The following is a note sheet that Rob Bells church Mars Hill Bible Church resourced their small groups with as they read the book Love Wins.
LOVE WINS [FAQ's]
We hope this FAQ helps you interact with the book, Love Wins.
1. Does Love Wins affirm that Jesus is the only way by which we are saved?
Yes. Love Wins is clear, our only hope for reconciliation with God is found in Jesus alone because of all he accomplished through his life, death and resurrection. Rob shares in Love Wins his belief that the only way to God is through Jesus by quoting and affirming Jesus’ statement, “I am the way and the truth and the life. No one comes to the Father except through me” [pg. 154]. Mars Hill affirms that Jesus is the only way to inherit salvation, how exactly that happens, however, is a matter of mystery that we do not claim to have all the answers to. As Rob says after quoting Jesus, “What he doesn’t say is how, or when, or in what manner the mechanism functions that gets people to God through him” [pg. 154].
2. What does Love Wins say about heaven and hell?
Love Wins recognizes heaven and hell to be realities all around us. We see hell everyday through the atrocities of war, famine, human trafficking, broken relationships, and abuse. We also see heaven all around us through acts of love, kindness, and compassion. There is also the reality of heaven and hell in the future. Our ultimate future hope is a restored creation under Christ where God will dwell with us forever on a restored heaven and earth [Rev 21-22]. There are many who accept the invitation of the life of heaven and many who reject the invitation. Those who reject the invitation experience a purifying “fire” of judgment in hell, yet there is hope. We live in the hope that the redemptive work of Christ is beyond what we can ask or imagine. Love Wins helps us have a biblical imagination that leaves room for the hope of the redemption of all while recognizing humanities free will to continue to reject God.
3. Does Love Wins promote Universalism?
No. Rob isn’t suggesting Universalism [all will be saved, regardless of their faith]. He is proposing that God’s love is so big that the invitation to God’s grace may extend into the next life so that all could be saved. Love Wins clearly points to the centrality of Jesus and the work of his life, death, and resurrection and the hope that Christ’s work will bring restoration to all. Jesus is the only way to God. God’s love does not force anyone and there may be those who continue to reject the invitation extended to them. Love Wins speaks often speaks of human freedom [72-73, 103-104, 113, 115, 117]. Rob shares, “Love demands freedom. It always has, and it always will. We are free to resist, reject, and rebel against God’s ways for us. We can have all the hell we want.” 
4. What does Love Wins say about judgment?
In the book, it is stated that we experience judgment now for choices we make and there will be the final judgment to come. God cannot tolerate sin and injustice and will judge acts of injustice decisively. Rob addresses God’s judgment in Love Wins several times [See pages 37-39, 49-50, 89-90.] In Love Wins judgment is also viewed as self-induced. When we continue to reject the way of Jesus we choose hell, bringing judgment on ourselves.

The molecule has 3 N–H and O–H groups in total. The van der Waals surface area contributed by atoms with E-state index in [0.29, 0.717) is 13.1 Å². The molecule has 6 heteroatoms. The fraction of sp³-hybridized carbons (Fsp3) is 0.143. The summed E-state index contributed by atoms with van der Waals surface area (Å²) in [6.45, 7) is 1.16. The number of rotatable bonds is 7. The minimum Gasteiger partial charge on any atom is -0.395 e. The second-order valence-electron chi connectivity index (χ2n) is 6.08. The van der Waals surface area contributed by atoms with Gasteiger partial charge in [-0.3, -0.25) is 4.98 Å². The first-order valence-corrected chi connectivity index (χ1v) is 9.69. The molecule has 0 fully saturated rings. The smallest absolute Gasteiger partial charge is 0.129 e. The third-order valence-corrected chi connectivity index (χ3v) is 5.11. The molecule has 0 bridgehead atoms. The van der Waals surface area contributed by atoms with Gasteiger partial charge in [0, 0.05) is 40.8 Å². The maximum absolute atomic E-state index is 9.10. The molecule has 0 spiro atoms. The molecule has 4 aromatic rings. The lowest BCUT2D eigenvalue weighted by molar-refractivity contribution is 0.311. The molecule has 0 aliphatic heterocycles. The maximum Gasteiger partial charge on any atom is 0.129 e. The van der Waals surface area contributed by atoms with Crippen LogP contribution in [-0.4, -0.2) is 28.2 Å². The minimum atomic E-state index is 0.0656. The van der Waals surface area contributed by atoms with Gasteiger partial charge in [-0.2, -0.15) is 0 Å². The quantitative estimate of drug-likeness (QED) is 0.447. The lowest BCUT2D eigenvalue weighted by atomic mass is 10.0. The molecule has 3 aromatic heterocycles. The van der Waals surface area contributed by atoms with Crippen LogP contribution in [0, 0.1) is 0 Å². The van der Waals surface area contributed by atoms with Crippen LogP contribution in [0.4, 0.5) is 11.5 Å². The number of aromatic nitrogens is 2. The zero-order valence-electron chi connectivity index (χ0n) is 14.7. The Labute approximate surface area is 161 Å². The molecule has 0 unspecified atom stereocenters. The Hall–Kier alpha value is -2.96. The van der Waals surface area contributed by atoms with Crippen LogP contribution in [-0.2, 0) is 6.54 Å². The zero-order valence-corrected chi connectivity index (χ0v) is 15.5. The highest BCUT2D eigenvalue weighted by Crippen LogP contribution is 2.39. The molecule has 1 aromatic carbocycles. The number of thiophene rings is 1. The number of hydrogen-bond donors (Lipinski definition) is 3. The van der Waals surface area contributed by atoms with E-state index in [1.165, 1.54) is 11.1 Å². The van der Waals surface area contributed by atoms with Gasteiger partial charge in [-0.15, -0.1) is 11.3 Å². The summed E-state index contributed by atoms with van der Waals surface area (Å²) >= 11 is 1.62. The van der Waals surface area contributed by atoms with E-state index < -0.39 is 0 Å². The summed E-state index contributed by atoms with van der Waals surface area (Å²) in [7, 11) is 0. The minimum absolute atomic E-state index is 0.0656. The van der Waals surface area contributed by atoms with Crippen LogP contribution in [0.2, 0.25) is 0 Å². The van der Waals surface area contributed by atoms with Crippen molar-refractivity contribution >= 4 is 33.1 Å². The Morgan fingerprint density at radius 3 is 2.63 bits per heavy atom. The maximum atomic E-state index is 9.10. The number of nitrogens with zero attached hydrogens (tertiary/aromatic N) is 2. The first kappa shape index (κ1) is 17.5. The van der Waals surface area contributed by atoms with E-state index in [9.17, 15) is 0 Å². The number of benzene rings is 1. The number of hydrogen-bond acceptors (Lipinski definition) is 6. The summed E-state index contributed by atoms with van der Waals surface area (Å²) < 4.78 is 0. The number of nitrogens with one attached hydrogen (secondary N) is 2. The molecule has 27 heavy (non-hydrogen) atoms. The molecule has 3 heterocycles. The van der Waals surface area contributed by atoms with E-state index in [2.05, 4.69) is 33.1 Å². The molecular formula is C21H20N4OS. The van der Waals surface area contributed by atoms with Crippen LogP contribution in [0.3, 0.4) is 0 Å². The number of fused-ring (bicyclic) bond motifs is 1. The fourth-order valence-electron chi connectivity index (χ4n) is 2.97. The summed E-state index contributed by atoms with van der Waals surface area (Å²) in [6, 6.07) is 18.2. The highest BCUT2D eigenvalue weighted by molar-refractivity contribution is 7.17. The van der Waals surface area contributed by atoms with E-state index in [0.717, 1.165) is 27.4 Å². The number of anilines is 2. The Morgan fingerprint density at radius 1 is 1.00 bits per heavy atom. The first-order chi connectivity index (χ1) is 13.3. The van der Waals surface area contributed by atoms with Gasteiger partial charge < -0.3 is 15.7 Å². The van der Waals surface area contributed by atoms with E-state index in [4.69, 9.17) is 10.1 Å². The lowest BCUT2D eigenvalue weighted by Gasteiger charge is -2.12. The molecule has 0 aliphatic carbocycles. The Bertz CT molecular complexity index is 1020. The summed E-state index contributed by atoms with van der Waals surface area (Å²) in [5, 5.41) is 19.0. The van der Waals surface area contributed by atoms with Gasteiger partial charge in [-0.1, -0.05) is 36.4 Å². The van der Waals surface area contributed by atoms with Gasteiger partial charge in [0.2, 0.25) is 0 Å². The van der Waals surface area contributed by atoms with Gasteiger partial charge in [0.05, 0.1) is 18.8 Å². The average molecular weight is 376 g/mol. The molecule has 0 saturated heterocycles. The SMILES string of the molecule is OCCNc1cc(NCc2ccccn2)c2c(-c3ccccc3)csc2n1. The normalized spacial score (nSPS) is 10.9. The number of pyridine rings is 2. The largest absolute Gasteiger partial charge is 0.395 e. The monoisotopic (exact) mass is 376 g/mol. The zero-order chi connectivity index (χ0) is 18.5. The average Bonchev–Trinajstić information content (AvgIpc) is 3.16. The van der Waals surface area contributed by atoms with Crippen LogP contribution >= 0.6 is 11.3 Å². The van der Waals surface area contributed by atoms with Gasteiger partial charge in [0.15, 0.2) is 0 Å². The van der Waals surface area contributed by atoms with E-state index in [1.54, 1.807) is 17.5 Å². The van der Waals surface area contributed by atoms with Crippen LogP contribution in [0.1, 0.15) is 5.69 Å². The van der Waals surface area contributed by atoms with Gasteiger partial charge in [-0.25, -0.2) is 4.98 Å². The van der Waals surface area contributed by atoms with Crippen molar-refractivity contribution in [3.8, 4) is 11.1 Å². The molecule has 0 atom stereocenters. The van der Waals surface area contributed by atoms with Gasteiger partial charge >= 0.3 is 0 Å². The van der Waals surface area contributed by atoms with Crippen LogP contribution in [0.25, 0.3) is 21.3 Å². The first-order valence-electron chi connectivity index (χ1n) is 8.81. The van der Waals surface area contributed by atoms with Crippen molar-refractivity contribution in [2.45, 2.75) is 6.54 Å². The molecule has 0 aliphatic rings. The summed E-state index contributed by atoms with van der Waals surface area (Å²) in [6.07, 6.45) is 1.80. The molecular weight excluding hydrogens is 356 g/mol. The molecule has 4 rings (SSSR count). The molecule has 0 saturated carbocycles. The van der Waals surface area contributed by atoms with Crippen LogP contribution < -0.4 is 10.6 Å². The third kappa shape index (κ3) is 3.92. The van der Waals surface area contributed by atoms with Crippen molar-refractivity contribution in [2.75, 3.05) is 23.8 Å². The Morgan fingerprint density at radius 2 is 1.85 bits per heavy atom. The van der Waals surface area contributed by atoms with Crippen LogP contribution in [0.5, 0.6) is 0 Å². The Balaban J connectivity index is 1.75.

5. In what ways does Love Wins address the atonement?
The atonement is a theological concept that describes how God addresses sin and provides a way to bring people back into a restored relationship with God, self, and others. Love Wins uses many metaphors in the Scriptures to describe what happened in light of Jesus’ suffering, death, and resurrection. These include a defendant going free, a relationship being reconciled, a battle being won, a final sacrifice being offered, an enemy being loved [cf. pp. 123-129]. All these metaphors help us capture and communicate this wonderful mystery of God’s good news for our world.
6. In light of the message of Love Wins, how are we to live and evangelize now?
The best possible way to live is the way of Jesus and he has called us to invite others into this way of life [Matthew 22v36-40, 28v19-20]. The power of sharing one’s story and experience of the resurrected Christ should flow naturally as we engage others. God’s judgment of sin and injustice is real and Christians long for people to be free from a life of hell now and to experience the life of heaven now. This makes evangelism a proclamation that Jesus brings freedom now and in the life to come and we echo this in our words and actions. See pages 181-182 of Love Wins as it relates to the importance of evangelism.
7. What if I don’t agree with all of the content of this book?
This is ok. Love Wins describes Christian orthodoxy as a wide stream that has room for a variety of perspectives and plenty of uncertainty, hope, and mystery. Within that stream, our community values and practices questioning, leaving room for mystery and doubt. Whenever Jesus is firmly established at the center, there is room for disagreement, tension, questions, faith, and paradox in any conversation. Because of this, our community can hold varying opinions and yet be united in Christ. Both those who agree and disagree with all or part of Love Wins are swimming in the stream of orthodoxy and belong at Mars Hill.